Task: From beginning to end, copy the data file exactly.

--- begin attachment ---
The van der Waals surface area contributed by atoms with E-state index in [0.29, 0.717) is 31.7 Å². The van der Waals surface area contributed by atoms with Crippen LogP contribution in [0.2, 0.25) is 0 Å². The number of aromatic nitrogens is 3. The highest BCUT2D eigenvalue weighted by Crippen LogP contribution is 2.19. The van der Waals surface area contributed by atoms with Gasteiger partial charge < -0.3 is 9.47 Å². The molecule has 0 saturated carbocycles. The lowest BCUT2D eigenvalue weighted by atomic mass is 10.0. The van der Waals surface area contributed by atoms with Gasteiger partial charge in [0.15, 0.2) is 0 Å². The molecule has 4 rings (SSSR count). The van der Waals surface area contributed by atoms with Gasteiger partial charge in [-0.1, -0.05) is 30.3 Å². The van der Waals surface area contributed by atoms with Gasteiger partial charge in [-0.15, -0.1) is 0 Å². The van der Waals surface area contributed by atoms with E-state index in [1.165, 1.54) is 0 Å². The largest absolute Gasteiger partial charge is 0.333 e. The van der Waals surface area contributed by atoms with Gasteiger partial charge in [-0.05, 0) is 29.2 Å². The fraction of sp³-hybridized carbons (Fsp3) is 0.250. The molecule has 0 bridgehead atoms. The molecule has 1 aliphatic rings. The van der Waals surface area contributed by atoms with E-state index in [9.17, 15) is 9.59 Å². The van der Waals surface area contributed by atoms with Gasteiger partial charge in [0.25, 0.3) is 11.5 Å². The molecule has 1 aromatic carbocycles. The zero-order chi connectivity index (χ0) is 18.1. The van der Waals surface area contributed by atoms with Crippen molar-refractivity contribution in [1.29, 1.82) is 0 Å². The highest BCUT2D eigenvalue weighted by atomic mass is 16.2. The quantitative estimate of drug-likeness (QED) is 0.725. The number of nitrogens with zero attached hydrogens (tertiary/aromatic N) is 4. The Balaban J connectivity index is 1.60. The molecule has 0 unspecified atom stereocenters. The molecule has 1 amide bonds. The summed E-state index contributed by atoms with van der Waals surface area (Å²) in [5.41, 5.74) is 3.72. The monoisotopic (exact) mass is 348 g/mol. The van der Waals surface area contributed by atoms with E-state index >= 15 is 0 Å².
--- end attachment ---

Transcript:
The van der Waals surface area contributed by atoms with E-state index in [0.29, 0.717) is 31.7 Å². The van der Waals surface area contributed by atoms with Crippen LogP contribution in [0.2, 0.25) is 0 Å². The number of aromatic nitrogens is 3. The highest BCUT2D eigenvalue weighted by Crippen LogP contribution is 2.19. The van der Waals surface area contributed by atoms with Gasteiger partial charge < -0.3 is 9.47 Å². The molecule has 0 saturated carbocycles. The lowest BCUT2D eigenvalue weighted by atomic mass is 10.0. The van der Waals surface area contributed by atoms with Gasteiger partial charge in [0.15, 0.2) is 0 Å². The molecule has 4 rings (SSSR count). The van der Waals surface area contributed by atoms with Gasteiger partial charge in [-0.1, -0.05) is 30.3 Å². The van der Waals surface area contributed by atoms with Gasteiger partial charge in [-0.15, -0.1) is 0 Å². The van der Waals surface area contributed by atoms with E-state index in [1.165, 1.54) is 0 Å². The largest absolute Gasteiger partial charge is 0.333 e. The van der Waals surface area contributed by atoms with Gasteiger partial charge in [-0.05, 0) is 29.2 Å². The fraction of sp³-hybridized carbons (Fsp3) is 0.250. The molecule has 0 bridgehead atoms. The molecule has 1 aliphatic rings. The van der Waals surface area contributed by atoms with E-state index in [9.17, 15) is 9.59 Å². The van der Waals surface area contributed by atoms with Gasteiger partial charge in [0.25, 0.3) is 11.5 Å². The molecule has 1 aromatic carbocycles. The zero-order chi connectivity index (χ0) is 18.1. The van der Waals surface area contributed by atoms with Crippen molar-refractivity contribution in [1.29, 1.82) is 0 Å². The highest BCUT2D eigenvalue weighted by atomic mass is 16.2. The quantitative estimate of drug-likeness (QED) is 0.725. The number of nitrogens with zero attached hydrogens (tertiary/aromatic N) is 4. The Balaban J connectivity index is 1.60. The molecule has 0 unspecified atom stereocenters. The molecule has 1 amide bonds. The summed E-state index contributed by atoms with van der Waals surface area (Å²) in [5.41, 5.74) is 3.72. The monoisotopic (exact) mass is 348 g/mol. The van der Waals surface area contributed by atoms with E-state index >= 15 is 0 Å².